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French and German Double Bass Bows - What's the Difference?

French and German Double Bass Bows - What's the Difference?

Did you know double bassists get the choice between two types of bows? Double bass bows are crafted in French and German styles. Read this post to learn more about the differences between them, how they are used and some care tips for your double bass bow.

So what’s the difference?

French double bass bows are shaped like a cello bow or violin bow, but larger. The French-style frog is smaller and shorter than the German, which is noticeably taller. Usually the length of the German-style stick is slightly longer.

As well as having a larger frog, overall the double bass bow is heavier and shorter than a cello bow. This is necessary because of the larger strings. Double bass rosin is also much stickier than for the other stringed instruments.

Both French and German styles generally have a similar weight and amount of bow hair, although this can vary between makers. Traditionally, the German bow was longer and broader, with a wider “ribbon” of horsehair. Some makers still adhere to this.

Some of our brands measure as follows:

  • Student Bass Bows: German - 74cm, 137g; French - 70cm, 129g
  • Coda Infinity Bows: German - 75cm,. 137g; French - 70cm, 140g

Read our practice guide to buying a bow for your instrument.

Why does the difference exist?

The German bow is the older style. It is a development from the baroque bows used by upright viol players. Bassists who prefer the German bow style like the power it gives, especially in an orchestral setting.

The French style bow developed later, as the violin family appeared and the modern bow was invented. It became popular in the nineteenth century after it was adopted by the great virtuoso Bottesini. Bassists who use the French style refer to greater control over a wider range of techniques, and better expressive range.

How are they used?

The German bow is an “underhand” style: the bassist grips the frog from below in a loose fist with the palm facing partly upward. The three middle fingers fit between hair and stick. The index and middle fingers secure both stick and frog, with the ring finger supporting them; the little finger provides support and balance from underneath the frog and the thumb holds the top of the stick. This is a carry over from the days when bows didn’t have a screw for tightening. The bow was held in this way to control the tension of the hairs.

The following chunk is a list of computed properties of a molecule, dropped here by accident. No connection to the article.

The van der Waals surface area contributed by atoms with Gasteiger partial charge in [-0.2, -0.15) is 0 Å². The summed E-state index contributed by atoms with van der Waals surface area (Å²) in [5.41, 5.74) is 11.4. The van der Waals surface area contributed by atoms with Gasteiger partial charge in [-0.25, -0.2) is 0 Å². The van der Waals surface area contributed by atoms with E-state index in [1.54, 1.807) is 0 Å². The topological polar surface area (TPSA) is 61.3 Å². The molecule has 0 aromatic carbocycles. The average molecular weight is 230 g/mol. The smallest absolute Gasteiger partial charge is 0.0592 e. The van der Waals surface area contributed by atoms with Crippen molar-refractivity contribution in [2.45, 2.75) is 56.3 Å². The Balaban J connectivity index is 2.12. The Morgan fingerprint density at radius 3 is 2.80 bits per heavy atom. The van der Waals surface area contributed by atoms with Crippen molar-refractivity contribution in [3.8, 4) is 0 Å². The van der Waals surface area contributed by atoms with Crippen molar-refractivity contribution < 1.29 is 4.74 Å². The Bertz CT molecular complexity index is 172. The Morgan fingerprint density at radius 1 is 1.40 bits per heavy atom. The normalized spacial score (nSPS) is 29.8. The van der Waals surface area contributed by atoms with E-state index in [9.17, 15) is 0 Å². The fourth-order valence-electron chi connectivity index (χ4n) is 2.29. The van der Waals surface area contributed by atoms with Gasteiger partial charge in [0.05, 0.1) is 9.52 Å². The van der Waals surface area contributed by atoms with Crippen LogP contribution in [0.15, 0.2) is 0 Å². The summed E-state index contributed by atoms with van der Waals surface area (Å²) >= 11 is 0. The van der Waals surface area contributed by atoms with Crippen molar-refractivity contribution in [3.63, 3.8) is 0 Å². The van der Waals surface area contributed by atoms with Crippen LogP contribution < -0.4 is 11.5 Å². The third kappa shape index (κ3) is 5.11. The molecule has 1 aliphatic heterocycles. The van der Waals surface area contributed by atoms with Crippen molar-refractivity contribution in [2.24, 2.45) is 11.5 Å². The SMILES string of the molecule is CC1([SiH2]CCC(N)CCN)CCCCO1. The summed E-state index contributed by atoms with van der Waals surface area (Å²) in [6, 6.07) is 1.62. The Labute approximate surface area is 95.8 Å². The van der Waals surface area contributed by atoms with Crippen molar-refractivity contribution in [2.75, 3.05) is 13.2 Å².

The French bow is an “overhand” style: similar to the modern cello bow hold but with slightly straighter fingers, it’s held with the thumb on one side of the stick; the other four fingers are evenly distributed for balance and control on the other side of the stick. The index finger touches the bow grip while the other three grip the frog.

Shop Double Bass Bow cases.

Which style should I use?

Generally speaking, a lot of students will begin their double bass journey using a French style bow. It is sometimes said to be easier to hold than a German bow. If you’re not sure which style you should use, we recommend visiting us in store at Simply for Strings to trial our selection of handcrafted double bass bows.

It’s mostly about preference, and who your teacher is/was. Whichever bow you or your teacher prefers, if you practice consistently and do the work that’s required, you will be able to use your bow in all situations regardless of the frog style. There are also times when one bow can be preferred for a particular style or piece. Many bassists have mastered both bow types and keep a French and a German bow with their instruments. There are plenty of brilliant virtuosos and professional bassists around the world who use both, or prefer only one style.

Jump start your beginner’s journey with our expert advice.

Parts of the double bass bow

There are lots of parts that make up a double bass bow, whether it’s a German or French style.

The parts you can see:

  • Stick
  • Varnish
  • Leather bow grip
  • Silver winding
  • Frog
  • Eye
  • Silver mounting
  • Screw
  • Slide
  • Spreader wedge
  • Ferrule
  • Tip
  • Tip facing
  • Bowhair

The parts you can’t see:

  • Wedges
  • Underslide
  • Mortise and Eyelet
  • Knot (in both ends of the hair)

Learn more about the history of bow making.

Our quick care tips for your double bass bow

  • Loosen the bow when not using it
  • Never overtighten
  • Keep your bow hair clean: don’t touch with your fingers except as part of your bow hold; if the area near the frog gets too dirty and greasy, visit your local violin shop for advice and servicing
  • Keep the stick clean using a microfibre cloth
  • Polish the silver parts with a firm microfibre cloth
  • Periodically check the tip facing (plastic or bone faceplate around the hair at the tip) for cracks. If the tip facing is damaged, it will weaken the end of the bow and cause much greater damage to the bow
  • Rehair once or twice a year, depending on how often you play

Read our ultimate care and maintenance guide.

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